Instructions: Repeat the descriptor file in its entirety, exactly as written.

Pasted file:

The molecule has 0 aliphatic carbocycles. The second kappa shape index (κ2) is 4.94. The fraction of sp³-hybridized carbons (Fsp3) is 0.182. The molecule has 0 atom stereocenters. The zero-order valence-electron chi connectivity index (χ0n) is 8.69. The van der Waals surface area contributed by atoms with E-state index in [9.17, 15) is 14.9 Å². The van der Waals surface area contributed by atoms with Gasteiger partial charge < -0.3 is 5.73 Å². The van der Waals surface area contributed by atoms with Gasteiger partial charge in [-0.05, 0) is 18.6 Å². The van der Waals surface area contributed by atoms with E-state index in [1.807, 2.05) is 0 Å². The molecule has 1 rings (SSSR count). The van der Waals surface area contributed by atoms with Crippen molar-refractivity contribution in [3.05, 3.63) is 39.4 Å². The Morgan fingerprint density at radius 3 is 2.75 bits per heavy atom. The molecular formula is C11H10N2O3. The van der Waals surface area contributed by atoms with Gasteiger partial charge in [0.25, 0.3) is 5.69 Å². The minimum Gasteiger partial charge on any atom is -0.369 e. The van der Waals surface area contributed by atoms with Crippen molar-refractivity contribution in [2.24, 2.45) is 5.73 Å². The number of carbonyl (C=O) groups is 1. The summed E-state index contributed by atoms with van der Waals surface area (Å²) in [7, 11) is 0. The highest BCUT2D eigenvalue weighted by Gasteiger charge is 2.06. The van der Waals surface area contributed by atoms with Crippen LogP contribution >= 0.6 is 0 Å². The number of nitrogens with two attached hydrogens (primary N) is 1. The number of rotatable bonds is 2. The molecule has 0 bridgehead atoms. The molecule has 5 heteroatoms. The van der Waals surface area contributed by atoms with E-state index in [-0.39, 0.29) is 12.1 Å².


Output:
The molecule has 0 aliphatic carbocycles. The second kappa shape index (κ2) is 4.94. The fraction of sp³-hybridized carbons (Fsp3) is 0.182. The molecule has 0 atom stereocenters. The zero-order valence-electron chi connectivity index (χ0n) is 8.69. The van der Waals surface area contributed by atoms with E-state index in [9.17, 15) is 14.9 Å². The van der Waals surface area contributed by atoms with Gasteiger partial charge < -0.3 is 5.73 Å². The van der Waals surface area contributed by atoms with Gasteiger partial charge in [-0.05, 0) is 18.6 Å². The van der Waals surface area contributed by atoms with E-state index in [1.807, 2.05) is 0 Å². The molecule has 1 rings (SSSR count). The van der Waals surface area contributed by atoms with Crippen molar-refractivity contribution in [3.05, 3.63) is 39.4 Å². The Morgan fingerprint density at radius 3 is 2.75 bits per heavy atom. The molecular formula is C11H10N2O3. The van der Waals surface area contributed by atoms with Gasteiger partial charge in [0.25, 0.3) is 5.69 Å². The minimum Gasteiger partial charge on any atom is -0.369 e. The van der Waals surface area contributed by atoms with Crippen molar-refractivity contribution in [2.24, 2.45) is 5.73 Å². The number of carbonyl (C=O) groups is 1. The summed E-state index contributed by atoms with van der Waals surface area (Å²) in [7, 11) is 0. The highest BCUT2D eigenvalue weighted by Gasteiger charge is 2.06. The van der Waals surface area contributed by atoms with Crippen LogP contribution >= 0.6 is 0 Å². The number of nitrogens with two attached hydrogens (primary N) is 1. The number of rotatable bonds is 2. The molecule has 0 bridgehead atoms. The molecule has 5 heteroatoms. The van der Waals surface area contributed by atoms with E-state index in [-0.39, 0.29) is 12.1 Å².